• “If the opportunity is big enough, you can find a supplier to support it.”
Having the right relationships has enabled his company to now supply the fuel for most of the cars produced in North America. The additional BFO’s from Mr. Hightower’s presentation included:
  • As long as you don’t die, you have the opportunity to do something different
  • “Exposure gives you the ability to see what is possible.”
  • “90 % of my customers are being called upon by someone else.  100% of my customers were once customers of someone else.”
This last BFO from Stephen Hightower was so powerful and valuable that it covered my BEF investment several time over.  We all have competitors, thus, to succeed for the long haul, we must CONTINUALLY exceed our customer’s rising expectations. Stay tuned for the next installment of BFOs from the 2019 BEF.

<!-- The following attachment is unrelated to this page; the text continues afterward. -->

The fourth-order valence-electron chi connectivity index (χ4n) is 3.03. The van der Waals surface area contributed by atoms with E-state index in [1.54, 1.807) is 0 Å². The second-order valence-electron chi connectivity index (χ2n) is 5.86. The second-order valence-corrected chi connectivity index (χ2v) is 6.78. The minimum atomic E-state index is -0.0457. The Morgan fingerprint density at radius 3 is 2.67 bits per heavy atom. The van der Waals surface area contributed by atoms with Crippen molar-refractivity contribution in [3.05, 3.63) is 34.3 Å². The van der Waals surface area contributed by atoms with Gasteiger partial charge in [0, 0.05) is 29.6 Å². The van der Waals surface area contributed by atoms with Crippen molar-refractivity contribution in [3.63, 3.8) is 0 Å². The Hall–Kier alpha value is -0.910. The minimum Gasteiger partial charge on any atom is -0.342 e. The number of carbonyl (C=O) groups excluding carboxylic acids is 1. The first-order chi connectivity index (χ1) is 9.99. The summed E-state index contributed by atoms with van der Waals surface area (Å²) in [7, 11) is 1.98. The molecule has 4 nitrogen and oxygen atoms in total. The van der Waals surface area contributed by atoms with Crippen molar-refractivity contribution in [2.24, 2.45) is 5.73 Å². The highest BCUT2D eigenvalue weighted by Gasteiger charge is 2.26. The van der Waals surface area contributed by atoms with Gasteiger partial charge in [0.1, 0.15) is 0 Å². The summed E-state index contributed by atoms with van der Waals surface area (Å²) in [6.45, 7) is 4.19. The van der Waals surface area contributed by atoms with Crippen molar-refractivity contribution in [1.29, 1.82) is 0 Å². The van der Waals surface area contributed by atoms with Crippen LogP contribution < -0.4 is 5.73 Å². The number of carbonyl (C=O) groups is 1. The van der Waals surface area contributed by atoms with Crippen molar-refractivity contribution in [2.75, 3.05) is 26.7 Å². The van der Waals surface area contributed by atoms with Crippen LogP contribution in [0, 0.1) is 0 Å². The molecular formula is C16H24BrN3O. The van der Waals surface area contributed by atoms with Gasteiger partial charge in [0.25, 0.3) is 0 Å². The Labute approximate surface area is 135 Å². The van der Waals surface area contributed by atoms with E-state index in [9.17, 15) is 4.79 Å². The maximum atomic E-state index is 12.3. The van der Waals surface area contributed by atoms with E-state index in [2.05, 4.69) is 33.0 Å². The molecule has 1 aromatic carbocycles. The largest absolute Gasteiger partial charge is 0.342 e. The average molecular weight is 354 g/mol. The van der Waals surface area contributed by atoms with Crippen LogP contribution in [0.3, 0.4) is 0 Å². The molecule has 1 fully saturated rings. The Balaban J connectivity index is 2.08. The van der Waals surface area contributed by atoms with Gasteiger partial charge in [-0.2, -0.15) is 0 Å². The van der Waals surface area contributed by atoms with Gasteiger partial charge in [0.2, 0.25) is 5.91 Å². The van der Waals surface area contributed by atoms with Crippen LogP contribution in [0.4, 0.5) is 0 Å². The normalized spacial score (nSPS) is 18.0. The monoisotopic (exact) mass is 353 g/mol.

2019 Business Excellence Forum – Blinding Flashes of the Obvious Part 2

Continuing with Brad Sugars’ presentation.  Brad listed some of his favorite 5 Ways strategies (in his order of preference):
  • Margin:
    • Don’t just raise prices, continually educate your customers and team as to your value proposition
    • Don’t discount – instead of giving away cash, give away value (make it special)
  • Conversion Rate:
    • Training, training, training
    • Make a benefit list – the top reasons customers should buy
    • “you can’t outsell your competitors if you don’t know them.” – Learn as much as you can about what they do well and not so well
    • Flowchart your sales process
    • Use Critical Non-Essentials (CNEs)
  • Average $ Sale:
    • Training, training, training
    • A/B/C/D customers – guide your customers, or send some of them to your competition
  • Number of Transactions: